“I understand that today (July 6, 2017) one bank will soon be on board. For those trying to register, they should go to the designated bank area on the platform, click on the Jaiz Bank and print out the page from their system and go to the bank to pay.

“This means the person has activated with Jaiz Bank and the bank can key you into the bank system to enable you pay the N1,000 administrative fee, which will be transferred to your e-wallet,’’ he said.

The statement added that the portal has been fully networked to designated banks to ensure that money accruing from the auction gets to the Central Bank of Nigeria (CBN) Treasury Single Account (TSA) for transparency and accountability.

The conditions for the e-auction qualification include that applicants must have a valid Tax Identification Nnumber (TIN) issued by Federal Inland Revenue Service (FIRS) with an active e-mail account and shall pay a non-refundable fee of N1,000 as administrative charge. An item is auctioned “as is” as such request for replacement or refund shall not be entertained. The successful bidder shall make payment within five working days and failure to pay within the stipulated timeframe, the items revert to the second highest bidder.

However, despite assurances by the spokesman, the challenges continued in the second round of the auction, which took place on Monday, July 10, 2017. This has prompted Attah to explain that three Customs duty collecting banks were not only carried along, they  were properly trained to participate in the bidding process.

“When the platform was developed, it was subjected to user-acceptability test with all the banks, including the CBN. Throughout this period, no bank indicated any problem with the platform,” he said.

According to Attah, following the official launch of the bidding platform, https.app.trade.gov.ng/eauction, it was discovered that only Jaiz Bank was ready and active on the platform.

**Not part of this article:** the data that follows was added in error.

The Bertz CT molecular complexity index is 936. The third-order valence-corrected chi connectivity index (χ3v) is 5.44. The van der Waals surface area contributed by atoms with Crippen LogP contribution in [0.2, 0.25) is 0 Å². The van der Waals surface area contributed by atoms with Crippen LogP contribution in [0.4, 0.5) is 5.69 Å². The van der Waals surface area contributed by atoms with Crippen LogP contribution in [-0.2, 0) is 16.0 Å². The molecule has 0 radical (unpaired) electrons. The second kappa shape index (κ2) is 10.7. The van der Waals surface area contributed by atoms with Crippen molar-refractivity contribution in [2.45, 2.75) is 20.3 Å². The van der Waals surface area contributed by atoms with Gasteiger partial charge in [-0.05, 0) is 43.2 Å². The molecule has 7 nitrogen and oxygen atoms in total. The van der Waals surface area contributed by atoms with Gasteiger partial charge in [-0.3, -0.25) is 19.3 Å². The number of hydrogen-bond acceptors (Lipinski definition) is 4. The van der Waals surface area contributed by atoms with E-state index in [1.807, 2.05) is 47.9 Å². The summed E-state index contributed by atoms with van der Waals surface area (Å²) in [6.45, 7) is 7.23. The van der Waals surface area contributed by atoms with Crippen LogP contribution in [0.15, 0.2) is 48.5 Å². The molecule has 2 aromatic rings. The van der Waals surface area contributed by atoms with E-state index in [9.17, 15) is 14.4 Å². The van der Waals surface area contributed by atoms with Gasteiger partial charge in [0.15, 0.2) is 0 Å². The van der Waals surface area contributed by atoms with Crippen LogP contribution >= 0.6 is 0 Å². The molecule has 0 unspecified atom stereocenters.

To this  end, NCS immediately wrote to all the designated banks requesting  them to integrate with the e-auction application for the recharging of e-wallet.

So, on Wednesday (July 12, 2017), the NCS sent another letter to CBN to confirm the readiness of all the commercial banks under its supervision to perform their roles to ensure the success of the project. NCS was told that other banks were making efforts to sort out technical problem on their platforms to enable them hook up to the bidding system.

Attah said the first round featured 282 registered bidders.  While a total of 268 bidders were enabled, 245 of them generated e-wallet assessment.

“The maiden round, which lasted for 48 hours, had vehicles of different makes, categories and models. It featured 282 registered bidders. A total of 268 bidders were enabled while 245 of them generated e-wallets assessment. Sixty-eight people were able to recharge their e-wallets with  N1,000 before bidding,” he said.

Attah added that those who were unable to utilise their recharged e-wallets before 48 hours of the first batch elapsed can use it to bid in the second round. He said the identified challenges encountered in the first batch would be addressed by the ICT unit of the Customs.

He expressed hope that more commercial banks will come on board to ease access  for payments unlike the first round when it was only Jaiz Bank that had a functional portal.